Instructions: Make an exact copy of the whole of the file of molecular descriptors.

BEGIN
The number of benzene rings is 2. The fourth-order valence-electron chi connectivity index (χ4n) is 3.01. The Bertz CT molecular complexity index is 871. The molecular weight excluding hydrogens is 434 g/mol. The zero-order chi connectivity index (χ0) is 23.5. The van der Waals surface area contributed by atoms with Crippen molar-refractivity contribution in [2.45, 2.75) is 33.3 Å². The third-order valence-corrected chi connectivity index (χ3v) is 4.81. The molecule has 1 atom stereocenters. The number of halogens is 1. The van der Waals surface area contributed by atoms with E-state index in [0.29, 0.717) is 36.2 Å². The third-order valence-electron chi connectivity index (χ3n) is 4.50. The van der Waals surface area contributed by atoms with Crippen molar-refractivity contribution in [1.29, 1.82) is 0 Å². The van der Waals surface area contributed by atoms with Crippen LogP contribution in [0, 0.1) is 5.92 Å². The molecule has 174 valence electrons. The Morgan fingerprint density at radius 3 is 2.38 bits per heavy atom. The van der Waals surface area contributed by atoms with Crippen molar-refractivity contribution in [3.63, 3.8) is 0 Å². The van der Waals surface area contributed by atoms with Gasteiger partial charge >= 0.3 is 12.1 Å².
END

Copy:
The number of benzene rings is 2. The fourth-order valence-electron chi connectivity index (χ4n) is 3.01. The Bertz CT molecular complexity index is 871. The molecular weight excluding hydrogens is 434 g/mol. The zero-order chi connectivity index (χ0) is 23.5. The van der Waals surface area contributed by atoms with Crippen molar-refractivity contribution in [2.45, 2.75) is 33.3 Å². The third-order valence-corrected chi connectivity index (χ3v) is 4.81. The molecule has 1 atom stereocenters. The number of halogens is 1. The van der Waals surface area contributed by atoms with E-state index in [0.29, 0.717) is 36.2 Å². The third-order valence-electron chi connectivity index (χ3n) is 4.50. The van der Waals surface area contributed by atoms with Crippen molar-refractivity contribution in [1.29, 1.82) is 0 Å². The van der Waals surface area contributed by atoms with Crippen LogP contribution in [0, 0.1) is 5.92 Å². The molecule has 174 valence electrons. The Morgan fingerprint density at radius 3 is 2.38 bits per heavy atom. The van der Waals surface area contributed by atoms with Crippen molar-refractivity contribution in [3.63, 3.8) is 0 Å². The van der Waals surface area contributed by atoms with Gasteiger partial charge >= 0.3 is 12.1 Å².